For your Wednesday brief: The FBI will question an LAPD officer who was at the pre-insurrection rally in D.C., the forecast for increased homelessness is bleak, a Whittier City Councilmember is getting blowback for her D.C. rally attendance, and Bruce Willis won’t mask up while shopping at Rite Aid. Here is your news rundown. As usual, take it!
Morning News Rundown
A Los Angeles police officer who attended the pro-Trump rally in Washington D.C. on Jan. 6 has been ordered to speak with the FBI about his participation in the event. The officer says he was back at his hotel when the mob breached the Capitol. [KTLA]
The non-profit organization Economic Roundtable released a new report that forecasts a dramatic increase in homelessness throughout California over the next four years. Using data from the 2008 recession, the report predicts homelessness could rise by as much as 86% by 2024. [ABC 7]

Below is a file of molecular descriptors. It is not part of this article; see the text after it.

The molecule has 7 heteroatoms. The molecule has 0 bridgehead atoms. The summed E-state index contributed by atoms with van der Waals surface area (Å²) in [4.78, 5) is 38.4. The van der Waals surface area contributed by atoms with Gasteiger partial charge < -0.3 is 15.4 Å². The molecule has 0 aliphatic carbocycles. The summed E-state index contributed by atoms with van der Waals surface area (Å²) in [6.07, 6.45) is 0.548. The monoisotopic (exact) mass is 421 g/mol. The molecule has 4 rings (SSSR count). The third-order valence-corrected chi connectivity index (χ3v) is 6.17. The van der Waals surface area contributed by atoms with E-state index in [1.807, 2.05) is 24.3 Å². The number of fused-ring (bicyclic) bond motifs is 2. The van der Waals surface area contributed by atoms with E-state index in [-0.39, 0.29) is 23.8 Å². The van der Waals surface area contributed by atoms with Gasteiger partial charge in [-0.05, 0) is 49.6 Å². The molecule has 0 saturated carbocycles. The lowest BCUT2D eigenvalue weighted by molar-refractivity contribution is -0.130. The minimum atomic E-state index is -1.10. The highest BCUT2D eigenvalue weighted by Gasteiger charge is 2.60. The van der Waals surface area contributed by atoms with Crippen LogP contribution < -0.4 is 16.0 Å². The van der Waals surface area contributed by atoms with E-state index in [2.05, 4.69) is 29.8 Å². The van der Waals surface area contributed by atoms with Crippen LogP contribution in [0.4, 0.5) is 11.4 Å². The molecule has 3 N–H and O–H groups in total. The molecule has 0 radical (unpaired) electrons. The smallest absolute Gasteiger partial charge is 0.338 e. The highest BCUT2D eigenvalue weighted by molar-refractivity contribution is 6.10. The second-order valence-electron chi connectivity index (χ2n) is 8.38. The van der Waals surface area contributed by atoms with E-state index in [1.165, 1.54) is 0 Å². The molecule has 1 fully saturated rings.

On Tuesday, Whittier City Council considered a motion to censure Councilmember Jessica Martinez for attending a pro-Trump rally that preceded the insurrection at the Capitol. Despite the support of two councilmembers, the motion ultimately failed. However, an online petition to remove Martinez from office is now circulating. So far, it’s garnered more than 6,000 signatures. [CBS Los Angeles]
Live free or mask hard? This past Sunday, actor Bruce Willis was asked to leave a Los Angeles Rite Aid store after refusing to put on a mask while doing some light afternoon shopping. Willis, who was described by onlookers as disgruntled, ultimately left the store before completing a purchase. [TMZ]
Driven by a lack of affordable housing, Los Angeles County experienced a net loss of 74,000 people over the fiscal year that ended in July 2020. Some moved to other counties with a lower cost of living while others departed the state altogether. [L.A. Times]
Driven by the pandemic and Stay at Home orders, the LA County Library system tallied a record-breaking number of digital book checkouts in 2020. In total, people checked out 3,109,225 audiobooks and ebooks, an increase of 34% from 2019. [We Like L.A.]